Lima boasts a rich series of urban landscapes shaped by its extensive history. The heart of old Lima, planned by Spanish colonists in the 16th century and partially enclosed by defensive walls in the 17th century, maintains its original checkerboard street layout. Bordered by the Rímac to the north and expansive avenues to the east, south, and west, old Lima features a mix of restored colonial structures like the Torre Tagle Palace, the cathedral, and the Archbishop’s Palace, alongside buildings from the 19th and 20th centuries. Many of the latter were constructed on sites where colonial residences had collapsed during major earthquakes that struck the city. Although the old walls were demolished in the mid-19th century, the two main squares (Plaza de Armas and Plaza Bolívar) remain focal points of architectural interest in central Lima. The enclosed wooden balconies, characteristic of the colonial city, are now considered features to be preserved or restored. Notable structures like the Presidential Palace, built on the site of Pizarro’s house, and others reflect the past influence of the French Empire style. On the north side of the Rímac, the old colonial suburb, bearing the same name, preserves relics of its history in its curved, narrow streets lined with single-story houses, and its Alameda de los Descalzos (“Boulevard of the Barefoot Monks”).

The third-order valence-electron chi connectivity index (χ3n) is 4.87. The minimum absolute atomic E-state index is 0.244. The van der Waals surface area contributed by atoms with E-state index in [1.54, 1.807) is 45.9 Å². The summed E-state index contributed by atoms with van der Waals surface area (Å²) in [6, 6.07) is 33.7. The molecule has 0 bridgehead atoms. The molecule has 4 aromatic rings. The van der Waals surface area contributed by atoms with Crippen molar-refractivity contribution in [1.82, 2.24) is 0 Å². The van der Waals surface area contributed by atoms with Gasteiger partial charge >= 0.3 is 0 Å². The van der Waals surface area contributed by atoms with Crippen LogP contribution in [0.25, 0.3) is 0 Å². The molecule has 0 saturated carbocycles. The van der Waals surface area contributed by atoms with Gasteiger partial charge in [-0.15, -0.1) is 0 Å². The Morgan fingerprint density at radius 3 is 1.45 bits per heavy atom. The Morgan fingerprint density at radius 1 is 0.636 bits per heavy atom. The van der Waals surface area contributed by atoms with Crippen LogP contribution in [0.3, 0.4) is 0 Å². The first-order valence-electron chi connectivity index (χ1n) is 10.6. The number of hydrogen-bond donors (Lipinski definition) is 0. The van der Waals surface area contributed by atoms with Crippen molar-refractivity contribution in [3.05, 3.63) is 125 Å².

The former residential area of central Lima has experienced significant transformations, particularly since the 1930s. Many of the once spacious mansions have been subdivided to house as many as 50 families each. These inner-city slums, known as tugurios, corralones, and callejones, have become home to immigrants from rural areas seeking opportunities in the urban economy and society. Unfortunately, sanitary conditions in these zones are often quite poor.